DEBT CRISIS

Sell off Safaricom, KPC to reduce debt burden

In Summary

• The CBK Governor Patrick Njoroge is worried that Kenya's debt burden is close to becoming unmanageable

• Kenya's debt is now Sh7.7 trillion, up from Sh3.6 trillion in 2016

Oil tanks at Kenya Pipeline Company headquarters
Oil tanks at Kenya Pipeline Company headquarters
Image: FILE

Central Bank of Kenya governor Patrick Njoroge has warned that Kenya must curb its ballooning debt (see P11).

Historically, the governor has always expressed confidence that the Kenya shilling is competitively valued and the debt burden is manageable. If he is alarmed, then we should all take note.

Njoroge said that Kenya has never defaulted but there is now little room for further borrowing. Kenya's debt has hit Sh7.7 trillion, around 69 percent of GDP, up from Sh3.6 trillion in 2016.

Appearing before the Senate Finance committee yesterday, Njoroge primarily blamed large infrastructure projects for the debt explosion.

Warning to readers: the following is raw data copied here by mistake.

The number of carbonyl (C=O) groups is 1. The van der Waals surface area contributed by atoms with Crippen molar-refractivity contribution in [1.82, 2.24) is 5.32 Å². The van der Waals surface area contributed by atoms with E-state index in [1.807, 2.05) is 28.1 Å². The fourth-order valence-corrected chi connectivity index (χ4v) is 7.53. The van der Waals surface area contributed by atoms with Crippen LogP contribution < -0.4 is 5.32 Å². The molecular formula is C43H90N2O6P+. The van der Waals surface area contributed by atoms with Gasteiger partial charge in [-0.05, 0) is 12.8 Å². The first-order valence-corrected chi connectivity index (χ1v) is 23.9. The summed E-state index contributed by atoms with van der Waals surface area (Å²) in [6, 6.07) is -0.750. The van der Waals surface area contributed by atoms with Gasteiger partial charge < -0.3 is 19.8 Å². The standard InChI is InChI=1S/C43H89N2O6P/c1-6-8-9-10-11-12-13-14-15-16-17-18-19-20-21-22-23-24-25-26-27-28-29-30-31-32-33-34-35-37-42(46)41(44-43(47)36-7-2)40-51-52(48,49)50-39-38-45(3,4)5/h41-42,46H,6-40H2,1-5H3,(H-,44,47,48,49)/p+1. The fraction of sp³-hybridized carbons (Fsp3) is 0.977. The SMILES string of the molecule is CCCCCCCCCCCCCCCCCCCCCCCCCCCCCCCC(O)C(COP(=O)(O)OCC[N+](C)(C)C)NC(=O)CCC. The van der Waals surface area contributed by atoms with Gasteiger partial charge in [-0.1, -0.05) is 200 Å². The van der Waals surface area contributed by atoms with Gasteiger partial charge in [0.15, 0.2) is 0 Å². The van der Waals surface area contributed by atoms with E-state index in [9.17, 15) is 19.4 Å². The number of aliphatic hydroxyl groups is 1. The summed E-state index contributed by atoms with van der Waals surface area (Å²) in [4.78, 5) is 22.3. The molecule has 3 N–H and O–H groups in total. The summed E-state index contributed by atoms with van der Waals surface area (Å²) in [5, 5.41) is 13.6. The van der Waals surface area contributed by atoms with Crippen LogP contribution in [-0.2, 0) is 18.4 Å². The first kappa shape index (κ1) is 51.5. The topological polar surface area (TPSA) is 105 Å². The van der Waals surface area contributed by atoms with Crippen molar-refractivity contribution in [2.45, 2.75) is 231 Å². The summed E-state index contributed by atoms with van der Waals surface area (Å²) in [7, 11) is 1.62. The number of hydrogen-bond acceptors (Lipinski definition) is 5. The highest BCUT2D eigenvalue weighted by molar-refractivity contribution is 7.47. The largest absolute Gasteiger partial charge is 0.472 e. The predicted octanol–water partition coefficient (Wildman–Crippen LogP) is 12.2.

The governor proposed that Kenya should only invest in infrastructure that brought clear economic returns; reducing the spending deficit from 8.4 to 3.9 percent of the budget; and refinancing expensive debt with cheaper foreign debt like the Eurobond.

Other unpopular measures are also needed: there should be a debt freeze on all infrastructure projects and accelerated privatisation to raise funds. Selling government shares in Safaricom and KPC on the Nairobi Stock Exchange could easily raise Sh1 or Sh2 trillion to substantially reduce the government debt burden.

Quote of the day: "Hope is being able to see that there is light despite all of the darkness."

Desmond Tutu 
The Archbishop of Capetown was awarded the Nobel Peace Prize on September 15, 1984